I’ve always held people who claim to be “handy” in very high esteem.

Handy, in truth, is a pretty vague term. Regardless, when you’re at a backyard barbecue and someone says, “My husband is really handy,” it elicits murmers of approval. A few raised eyebrows. People are impressed, secretly envious.

If you are handy, you can hang a door, fix the drippy faucet, lay a brick sidewalk. Handy people ought to be at the top of the food chain. Either you’re handy, or you get really handy at writing checks — to people who actually are handy.

I really want to be handy. I want to be wildly handy. Naturally handy.

To that end, I bought a hose at Target last fall. Oh, yeah, I thought … I am so smart. End of season? Check. Hose on sale? Check. Splurged on a sprayer? Check. I will be so ready for spring.

I bought this beautiful, tightly coiled hose, a snakeskin, copper-colored hose, and smugly placed it in my garage. Bring on spring, I thought. I’ve got myself a hose. Handy people always have a good, solid hose on hand. That’s me.

Spring is here, and with it the time to hose — screens, gardens, bird poop on the car. Things that really handy people do. I’ve got that covered, because … I got a hose. (See above.) No sweat.

That beautiful, copper-colored hose has been in residence in my garage all winter.

I cut off the strapping tapes keeping that hose coiled, those strong plastic loops one might use to, say, haul a piano to the third floor. The strapping is substantial; clearly they spared no expense in packaging my new hose.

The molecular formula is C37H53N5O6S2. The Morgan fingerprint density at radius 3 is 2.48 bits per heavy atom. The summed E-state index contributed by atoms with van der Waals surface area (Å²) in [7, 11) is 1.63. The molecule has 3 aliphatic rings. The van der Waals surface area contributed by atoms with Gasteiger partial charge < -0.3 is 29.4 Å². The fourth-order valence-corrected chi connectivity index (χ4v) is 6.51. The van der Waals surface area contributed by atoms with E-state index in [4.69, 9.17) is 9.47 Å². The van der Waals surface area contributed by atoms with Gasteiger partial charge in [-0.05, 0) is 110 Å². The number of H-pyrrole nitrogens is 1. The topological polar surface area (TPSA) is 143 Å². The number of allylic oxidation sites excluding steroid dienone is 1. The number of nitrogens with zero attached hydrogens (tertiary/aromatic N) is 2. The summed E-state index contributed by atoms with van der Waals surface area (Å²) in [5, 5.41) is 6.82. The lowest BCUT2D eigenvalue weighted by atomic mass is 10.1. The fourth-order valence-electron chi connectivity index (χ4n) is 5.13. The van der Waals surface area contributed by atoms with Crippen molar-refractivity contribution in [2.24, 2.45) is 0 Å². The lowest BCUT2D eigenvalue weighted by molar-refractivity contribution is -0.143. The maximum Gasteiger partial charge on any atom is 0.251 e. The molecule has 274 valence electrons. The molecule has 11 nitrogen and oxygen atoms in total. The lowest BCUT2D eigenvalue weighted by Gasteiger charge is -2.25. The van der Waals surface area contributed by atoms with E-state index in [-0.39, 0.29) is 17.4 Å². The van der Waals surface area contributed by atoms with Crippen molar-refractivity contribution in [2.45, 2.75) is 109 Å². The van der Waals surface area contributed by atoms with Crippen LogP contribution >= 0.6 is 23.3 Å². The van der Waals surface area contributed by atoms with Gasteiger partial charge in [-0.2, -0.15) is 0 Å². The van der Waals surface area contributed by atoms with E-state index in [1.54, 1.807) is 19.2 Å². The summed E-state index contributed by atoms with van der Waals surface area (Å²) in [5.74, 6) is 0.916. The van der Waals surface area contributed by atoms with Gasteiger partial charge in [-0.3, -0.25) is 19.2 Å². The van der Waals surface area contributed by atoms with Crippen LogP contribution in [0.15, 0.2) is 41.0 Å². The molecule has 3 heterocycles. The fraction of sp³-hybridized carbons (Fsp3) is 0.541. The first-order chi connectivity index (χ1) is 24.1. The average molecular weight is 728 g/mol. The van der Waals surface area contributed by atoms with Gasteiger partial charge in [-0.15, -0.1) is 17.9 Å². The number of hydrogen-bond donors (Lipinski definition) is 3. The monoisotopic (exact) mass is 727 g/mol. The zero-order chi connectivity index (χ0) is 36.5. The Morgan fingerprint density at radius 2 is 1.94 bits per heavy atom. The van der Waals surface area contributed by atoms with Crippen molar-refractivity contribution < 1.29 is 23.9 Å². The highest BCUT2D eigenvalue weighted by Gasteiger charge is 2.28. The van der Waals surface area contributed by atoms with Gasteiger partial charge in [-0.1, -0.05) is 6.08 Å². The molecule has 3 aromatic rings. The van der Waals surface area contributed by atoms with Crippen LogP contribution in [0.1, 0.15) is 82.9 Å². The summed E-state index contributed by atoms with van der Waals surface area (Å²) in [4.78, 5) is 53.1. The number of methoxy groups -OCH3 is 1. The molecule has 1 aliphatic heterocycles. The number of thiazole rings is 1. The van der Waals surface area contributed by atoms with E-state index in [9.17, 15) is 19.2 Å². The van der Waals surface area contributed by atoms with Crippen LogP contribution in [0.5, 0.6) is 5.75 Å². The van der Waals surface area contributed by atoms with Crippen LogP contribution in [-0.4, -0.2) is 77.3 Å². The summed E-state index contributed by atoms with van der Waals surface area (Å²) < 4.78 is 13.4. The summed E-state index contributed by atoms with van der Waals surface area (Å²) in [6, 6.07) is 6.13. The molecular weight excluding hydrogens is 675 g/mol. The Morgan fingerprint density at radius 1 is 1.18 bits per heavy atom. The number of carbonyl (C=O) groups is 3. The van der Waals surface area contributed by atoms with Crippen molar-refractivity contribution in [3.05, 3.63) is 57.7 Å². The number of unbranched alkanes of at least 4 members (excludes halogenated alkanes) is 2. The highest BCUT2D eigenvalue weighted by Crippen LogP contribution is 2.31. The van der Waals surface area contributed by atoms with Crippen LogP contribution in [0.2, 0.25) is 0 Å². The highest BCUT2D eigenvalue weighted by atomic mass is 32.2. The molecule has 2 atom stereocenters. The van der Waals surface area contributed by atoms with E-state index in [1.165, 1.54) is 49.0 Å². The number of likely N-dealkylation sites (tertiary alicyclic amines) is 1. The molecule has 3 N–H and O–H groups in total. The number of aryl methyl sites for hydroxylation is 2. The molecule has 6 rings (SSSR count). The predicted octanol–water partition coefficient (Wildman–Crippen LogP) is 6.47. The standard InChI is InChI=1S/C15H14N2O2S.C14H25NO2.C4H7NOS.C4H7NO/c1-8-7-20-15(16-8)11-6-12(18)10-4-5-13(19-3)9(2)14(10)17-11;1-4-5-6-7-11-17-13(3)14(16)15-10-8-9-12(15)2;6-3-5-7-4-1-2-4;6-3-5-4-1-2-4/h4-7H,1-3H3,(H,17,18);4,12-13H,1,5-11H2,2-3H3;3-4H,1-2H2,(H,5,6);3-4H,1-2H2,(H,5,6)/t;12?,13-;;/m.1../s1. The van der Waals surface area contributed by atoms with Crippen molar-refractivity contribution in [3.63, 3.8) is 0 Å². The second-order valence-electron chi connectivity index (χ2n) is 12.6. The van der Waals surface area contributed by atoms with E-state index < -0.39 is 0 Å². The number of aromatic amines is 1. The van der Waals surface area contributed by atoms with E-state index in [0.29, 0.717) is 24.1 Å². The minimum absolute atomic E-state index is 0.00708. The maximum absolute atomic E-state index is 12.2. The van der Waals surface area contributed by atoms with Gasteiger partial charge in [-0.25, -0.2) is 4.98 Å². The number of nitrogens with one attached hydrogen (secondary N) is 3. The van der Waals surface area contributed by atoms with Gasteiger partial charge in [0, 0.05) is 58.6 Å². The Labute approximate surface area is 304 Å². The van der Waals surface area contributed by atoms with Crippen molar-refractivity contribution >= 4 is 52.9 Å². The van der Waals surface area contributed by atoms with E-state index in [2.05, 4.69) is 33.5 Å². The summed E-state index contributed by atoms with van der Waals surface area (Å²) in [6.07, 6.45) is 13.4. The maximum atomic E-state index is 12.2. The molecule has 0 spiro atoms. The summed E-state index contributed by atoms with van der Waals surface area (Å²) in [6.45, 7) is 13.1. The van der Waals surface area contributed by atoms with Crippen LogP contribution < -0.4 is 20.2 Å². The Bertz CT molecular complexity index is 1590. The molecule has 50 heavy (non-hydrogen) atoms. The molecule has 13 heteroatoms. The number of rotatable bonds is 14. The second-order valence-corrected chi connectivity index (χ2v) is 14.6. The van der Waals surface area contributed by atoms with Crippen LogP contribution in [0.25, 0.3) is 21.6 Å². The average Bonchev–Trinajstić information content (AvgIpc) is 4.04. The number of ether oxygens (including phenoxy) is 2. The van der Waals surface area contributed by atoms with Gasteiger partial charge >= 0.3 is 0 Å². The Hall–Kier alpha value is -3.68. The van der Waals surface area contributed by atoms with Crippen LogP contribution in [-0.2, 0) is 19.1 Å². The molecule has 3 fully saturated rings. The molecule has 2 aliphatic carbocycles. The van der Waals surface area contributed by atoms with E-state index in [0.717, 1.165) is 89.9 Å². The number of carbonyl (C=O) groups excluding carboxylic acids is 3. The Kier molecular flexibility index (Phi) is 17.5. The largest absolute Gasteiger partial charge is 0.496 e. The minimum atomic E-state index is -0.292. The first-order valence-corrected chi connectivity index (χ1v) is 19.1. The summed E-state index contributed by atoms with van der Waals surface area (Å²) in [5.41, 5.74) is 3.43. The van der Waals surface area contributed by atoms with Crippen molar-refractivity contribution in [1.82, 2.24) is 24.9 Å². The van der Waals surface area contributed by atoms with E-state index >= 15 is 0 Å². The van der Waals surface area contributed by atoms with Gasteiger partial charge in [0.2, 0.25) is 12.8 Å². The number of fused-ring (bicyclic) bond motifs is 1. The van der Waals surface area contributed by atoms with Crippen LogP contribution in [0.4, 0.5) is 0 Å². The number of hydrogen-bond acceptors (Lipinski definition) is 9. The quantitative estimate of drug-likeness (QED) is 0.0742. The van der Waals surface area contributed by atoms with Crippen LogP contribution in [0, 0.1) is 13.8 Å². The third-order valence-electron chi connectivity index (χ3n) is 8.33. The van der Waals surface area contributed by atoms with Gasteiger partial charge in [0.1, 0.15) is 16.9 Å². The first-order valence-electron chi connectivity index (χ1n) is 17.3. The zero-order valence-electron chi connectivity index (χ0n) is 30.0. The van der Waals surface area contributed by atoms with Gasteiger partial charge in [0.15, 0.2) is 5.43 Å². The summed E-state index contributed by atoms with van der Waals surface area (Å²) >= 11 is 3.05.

But wait, gee-whiz, this hose has some body to it. Some real fight. Some downright vigor. I can barely uncoil my shiny new hose. It is really clenched tight in its determination to remain … coiled. Tight, like it-won’t-let-go tight. Huh. I’ve got one end of the hose, thinking I … can … do … this … but now I am flailing about my backyard as if attached to the tail of a feisty, angry dragon.

I am body-slammed to the pavement as my hose and I disagree. I remain unfazed; at this point, I am sweating, drenched in sweat really, and the hose has barely come undone.

I, on the other hand, am completely undone. I am swearing — loudly — and I mutter profanities through gritted teeth as my hose and I do battle.

This is a hose, for God’s sake. It’s empty, hollow, never-been-wet, and I feel like the last kid on the string of ice skaters playing whip-it.

My fury boils, but the hose remains coiled, tight as a drum. This hose has brawn, this hose has a mind and spirit. No wonder the damn thing was on sale; it was meant to be bought by Spartacus.

Tears collect in the corners of both eyes. I have split open the skin on my collar bone. How the heck did I do that? The pain is so piercing if feels as if I’ve somehow broken my collar bone. (Is that possible?) There is blood on my shirt, for crying out loud. Did this hose perhaps bite me? Do I call for backup? Are the neighbors watching?

I manage to stretch the hose out on my lawn. The lawn is divoted, the gleaming, copper mess-of-a-hose only slightly elongated.

I am bleeding, but water does in fact come through my boa-of-a-hose. I am able to water some flowers that are all of about 3 feet from the spigot.

I may have won the battle, but not the war. Surely there must be rain in the forecast.

Unfettered, I bandage my broken neck, make some lunch and think that next weekend, maybe I’ll install an air conditioner. Can handiness be learned?

Peg Keyser Thompson is a resident of South Portland.